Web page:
Our straight lines, but new
obstacles and opportunities
Our straight lines, but new
obstacles and opportunities
All of the young bucks
know their place and wait
for business to pick up—
for the boss to be gone
with work of his own
calling him away, far
enough that he won’t know
what they’re up to.
They spar a little, rattle
thin horns, bide their time
in the thick of November—
like it’s always been.
Once in awhile a fellow blogger will poke a poem out of me. Thanks Evelyne, I feel a little better now:
Herd camped at the gate,
waiting for it to open
to the corral,
to the lead-ups and chutes
before spitting them out
to rush into another
on the TV news as if
Wall Street’s making hay
with everybody shopping
for the holidays—
as if we’ve traded
mashed potatoes, turkey, stuffing
and gravy with cranberries
and family for a bargain
with a credit card—
as if all the cattle
really want in.
I have no reason to wake up hungry,
but how I miss Estrada’s dark-red
enchilada sauce on my tongue,
macaroni, stuffed rellenos, sizzling
tostada compuestas with chile
con caso, beans and rice—
or all you could eat prime rib
at the Red Barn, south of town—
thick slabs sliced from half a cow,
bloody juice pooled and running
right before your appetite—kids
well-fed at two bucks a head
for hard-working families
out on the town. Visalia was
the place to eat well before
it wanted to be like everywhere else—
before the fast-food similes
from the cities it escaped.
Time for a shower,
a quarter, a tenth.
I have the next rain
at my fingertips—
the hunt and peck,
scroll of percentiles
hour by hour
of the good stuff I want—
that naked clay needs
to stay alive.
We all hang on a forecast—
cuss the messenger
who gets paid
when he’s wrong
or claims he’s right.
It is our nature
where a man’s word
To begin with,
I get up early, my writing habit for years. It’s black outside except for one unobtrusive mercury vapor light at the horse barn, not a sound in the canyon. This is my time. No ringing phone, no demands from the outside world. My mind is fresh from whatever dream possessed it while I slept and relaxed. Often a dream lingers inexplicably, sometimes a day or two with vivid images and interactions or just a fog of feeling I can’t explain. But bottomline, my mind is all mine for a couple of hours.
Staring at a blank white sheet is not as intimidating as it used to be, and more often than not I already have a line strumming in my head, perhaps one garnered from my sleep. If not, because this is my discipline to write every morning, I have several collections from poets I admire on my desk that I may open randomly, and many on the shelf if the ones close at hand don’t help my inspiration.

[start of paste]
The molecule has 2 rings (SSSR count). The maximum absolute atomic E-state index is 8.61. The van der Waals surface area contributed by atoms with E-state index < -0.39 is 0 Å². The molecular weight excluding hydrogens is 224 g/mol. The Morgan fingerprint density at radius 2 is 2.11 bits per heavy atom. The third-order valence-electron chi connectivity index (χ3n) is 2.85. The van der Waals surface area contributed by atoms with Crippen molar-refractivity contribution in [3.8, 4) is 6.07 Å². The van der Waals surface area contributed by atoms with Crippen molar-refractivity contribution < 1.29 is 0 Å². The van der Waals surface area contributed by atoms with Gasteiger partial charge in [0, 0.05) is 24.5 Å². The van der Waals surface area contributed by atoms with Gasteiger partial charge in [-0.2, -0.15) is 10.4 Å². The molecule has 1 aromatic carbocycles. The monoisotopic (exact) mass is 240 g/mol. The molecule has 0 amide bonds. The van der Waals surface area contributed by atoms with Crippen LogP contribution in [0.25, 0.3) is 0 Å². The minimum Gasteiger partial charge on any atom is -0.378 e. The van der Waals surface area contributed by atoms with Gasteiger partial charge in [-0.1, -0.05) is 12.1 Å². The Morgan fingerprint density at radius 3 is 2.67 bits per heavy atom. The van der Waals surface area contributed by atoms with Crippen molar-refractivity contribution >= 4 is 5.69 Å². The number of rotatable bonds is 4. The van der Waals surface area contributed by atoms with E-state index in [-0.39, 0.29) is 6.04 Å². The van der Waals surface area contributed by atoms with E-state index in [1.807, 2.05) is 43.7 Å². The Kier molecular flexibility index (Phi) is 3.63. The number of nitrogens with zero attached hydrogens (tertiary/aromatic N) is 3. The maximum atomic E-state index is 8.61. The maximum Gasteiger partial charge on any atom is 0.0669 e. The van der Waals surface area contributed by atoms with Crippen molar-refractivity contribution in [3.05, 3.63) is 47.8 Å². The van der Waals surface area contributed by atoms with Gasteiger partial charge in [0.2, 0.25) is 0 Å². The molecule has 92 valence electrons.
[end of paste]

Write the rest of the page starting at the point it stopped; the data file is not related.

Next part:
In either event, the first line goes down. It may become the third line, last line, but in the process, that’s unimportant. By the third or fourth line of the first stanza, I’ll probably reorganize the first line anyway, or trash it altogether. I edit while I write, unlike many poets I know. My poetry is somewhat lyrical, and this jousting around in the first stanza or two, I think, is to set the meter or rhythm of the poem. I tend towards internal rhyme, it seems, and lean on it heavily to establish, or reestablish, meter.
I may approach the page with strong purpose, but most of the time I don’t know exactly where I’m going, and that’s the fun part. This grazing livestock culture relies heavily on metaphor, on personification, on anthropomorphic (new word, Suzanne?) explanations, and with that, a unique vernacular I also try to utilize in my poetry, as my own way of thinking.
I depend on details that I visualize to turn a line in a poem, a cause and effect, hands-on approach, and allow myself to feel the action, to become vulnerable and human, hoping to connect with readers beyond my world.
Reclusive by nature, the cattle culture has been under siege for generations. Hollywood has not helped our reputation, nor have a half-dozen well-meaning campaigns originating in town to oust us from the land, often in favor of development or other extractive industries. Our livelihoods are dependent on the renewable resource of grass. In it for the long term, we do everything we can to keep the ground, and our cattle, healthy. Land and cattle, we are one family, and that comes first.
come when time allows, I have several in my head: a chapbook with a working title of The Dry Years (surely to sell like hotcakes) and a perfect-bound, larger collection that will include the chap; also an eBook of photographs and haiku, when I can find a format as kind to the photographs as wordpress has been.
Old black horse, tennis shoes.
I was ten, give or take a year or two,
driving cows and calves up Greasy
well-before they built the dam.
Dad hollering at the bunch splitting,
at me, at God, at everything.
You asked me then when we were done,
if I wanted to be a cowboy?
Tear streaks dried like a second skin,
I cried, “No!” and meant it—
horseback, just below Spoon Rock.
Amid the green, we have become old men,
of all the things we could have been,
going slow, just below Spoon Rock.
No small accomplishment
bringing life to this world—
a job just begun.
A taste of rain tinkling in the downspout
too light to hear upon the metal roof,
yet under this common wet covering
her scent mends everything
for the moment, for another beginning
and we inhale it—lungs full of new life.
And when we pray, it’s to the Goddess—
mother, lover—for our sustenance,
for the bloom and fruit of flesh renewed
as the damp earth exhales, breathes easily
to taste each lingering drop
that settles upon its petaled tongue.